Fleur-de-Lupin by Binette Schroeder. I loved the artwork when I was a kid. Thirty years later, I saw it was still for sale! So I bought a copy. As I currently don’t have kids in my life to read to, I decided to use the whole-page illustrations as artwork for my walls. I neatly tore out the pages and hung them on the wall, in a long ribbon, so the story can be followed without words, like a kind of storyboard. I was very happy with the way it looked, it was a nice change from having just one poster or a couple of smaller frames hanging on the wall.

Ooh! ooh! Harold and the Purple Crayon is an absolute must. I can’t believe no one else has mentioned it yet. This is one of those really simple picture books that just seems to get better and better as I get older.

I also loved The Dot and the Line: A Romance in Lower Mathematics but I’m not absolutely certain it’s a masterpiece - I lost my copy several years ago. But it’d still be in the first half-dozen or so books I’d buy for any kid. I had no idea it was written by Norton Juster (who is best known for The Phantom Tollbooth) until I looked it up for this post.

Anything and everything Shaun Tan does, but in particular The Rabbits, written by John Marsden. It’s a visually sunning exploration of the colonisation of Australia, and can be reread over and over. I choose to believe that it ends with a note of hope, but it makes for bleak reading initially.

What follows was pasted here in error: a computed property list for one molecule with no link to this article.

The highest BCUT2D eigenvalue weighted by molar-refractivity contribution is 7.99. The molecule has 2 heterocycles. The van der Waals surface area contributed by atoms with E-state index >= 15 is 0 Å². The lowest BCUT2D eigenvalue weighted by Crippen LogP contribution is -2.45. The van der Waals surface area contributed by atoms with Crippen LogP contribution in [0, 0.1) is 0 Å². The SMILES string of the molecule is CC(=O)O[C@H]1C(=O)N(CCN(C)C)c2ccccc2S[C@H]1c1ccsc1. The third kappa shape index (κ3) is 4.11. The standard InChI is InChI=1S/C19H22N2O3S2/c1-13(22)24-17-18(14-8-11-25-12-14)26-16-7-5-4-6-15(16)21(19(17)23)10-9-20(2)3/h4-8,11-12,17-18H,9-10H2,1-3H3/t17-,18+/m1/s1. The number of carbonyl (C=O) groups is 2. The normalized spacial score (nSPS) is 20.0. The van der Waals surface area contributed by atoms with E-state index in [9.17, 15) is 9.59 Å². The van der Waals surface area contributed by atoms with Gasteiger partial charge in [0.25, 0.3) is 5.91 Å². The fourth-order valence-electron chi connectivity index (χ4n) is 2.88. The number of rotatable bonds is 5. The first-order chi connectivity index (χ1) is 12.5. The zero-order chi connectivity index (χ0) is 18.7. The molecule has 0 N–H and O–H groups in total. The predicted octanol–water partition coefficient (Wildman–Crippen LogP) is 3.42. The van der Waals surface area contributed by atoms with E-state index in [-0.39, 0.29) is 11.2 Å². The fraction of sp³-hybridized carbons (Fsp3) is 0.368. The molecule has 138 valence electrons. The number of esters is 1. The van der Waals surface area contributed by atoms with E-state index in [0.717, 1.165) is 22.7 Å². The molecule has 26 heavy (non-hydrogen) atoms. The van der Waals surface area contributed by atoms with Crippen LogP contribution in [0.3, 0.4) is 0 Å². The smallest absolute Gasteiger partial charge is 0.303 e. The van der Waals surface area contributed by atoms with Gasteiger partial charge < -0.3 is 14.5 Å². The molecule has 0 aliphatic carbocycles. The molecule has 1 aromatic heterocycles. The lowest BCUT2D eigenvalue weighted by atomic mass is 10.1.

Chris van Allsburgh, who I don’t normally have a lot of time for, has a brilliant, non linear book of detailed illustrations with single line captions. This website has a neat class project with the illustrations, and I have dim memories of my teachers using them similar exercises.

I grew up with this edition of A Lion In The Meadow by Margaret Mahy. I don’t know if subsequent editions have the same illustrations (I think they probably would). They have always stuck in my mind.

Also, anything by Raymond Briggs, especially The Snowman, Fungus the Bogeyman, and The Bear